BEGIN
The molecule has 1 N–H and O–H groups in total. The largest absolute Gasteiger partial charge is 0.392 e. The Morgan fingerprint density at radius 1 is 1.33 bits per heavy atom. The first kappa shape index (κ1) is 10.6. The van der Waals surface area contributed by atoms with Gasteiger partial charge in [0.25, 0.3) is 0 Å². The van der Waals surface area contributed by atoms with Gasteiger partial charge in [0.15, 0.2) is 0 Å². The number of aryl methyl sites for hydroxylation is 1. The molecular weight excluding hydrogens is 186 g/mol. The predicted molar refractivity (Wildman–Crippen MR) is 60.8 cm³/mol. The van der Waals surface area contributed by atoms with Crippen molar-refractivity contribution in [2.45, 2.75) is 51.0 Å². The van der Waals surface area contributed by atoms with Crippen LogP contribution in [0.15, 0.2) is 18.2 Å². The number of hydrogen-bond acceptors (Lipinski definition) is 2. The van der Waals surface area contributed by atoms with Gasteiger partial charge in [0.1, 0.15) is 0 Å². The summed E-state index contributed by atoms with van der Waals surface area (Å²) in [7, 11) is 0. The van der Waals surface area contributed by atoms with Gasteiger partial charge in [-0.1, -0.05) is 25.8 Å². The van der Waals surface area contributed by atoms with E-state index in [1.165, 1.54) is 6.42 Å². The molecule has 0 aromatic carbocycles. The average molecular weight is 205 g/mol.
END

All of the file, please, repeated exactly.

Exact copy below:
The molecule has 1 N–H and O–H groups in total. The largest absolute Gasteiger partial charge is 0.392 e. The Morgan fingerprint density at radius 1 is 1.33 bits per heavy atom. The first kappa shape index (κ1) is 10.6. The van der Waals surface area contributed by atoms with Gasteiger partial charge in [0.25, 0.3) is 0 Å². The van der Waals surface area contributed by atoms with Gasteiger partial charge in [0.15, 0.2) is 0 Å². The number of aryl methyl sites for hydroxylation is 1. The molecular weight excluding hydrogens is 186 g/mol. The predicted molar refractivity (Wildman–Crippen MR) is 60.8 cm³/mol. The van der Waals surface area contributed by atoms with Crippen molar-refractivity contribution in [2.45, 2.75) is 51.0 Å². The van der Waals surface area contributed by atoms with Crippen LogP contribution in [0.15, 0.2) is 18.2 Å². The number of hydrogen-bond acceptors (Lipinski definition) is 2. The van der Waals surface area contributed by atoms with Gasteiger partial charge in [0.1, 0.15) is 0 Å². The summed E-state index contributed by atoms with van der Waals surface area (Å²) in [7, 11) is 0. The van der Waals surface area contributed by atoms with Gasteiger partial charge in [-0.1, -0.05) is 25.8 Å². The van der Waals surface area contributed by atoms with E-state index in [1.165, 1.54) is 6.42 Å². The molecule has 0 aromatic carbocycles. The average molecular weight is 205 g/mol.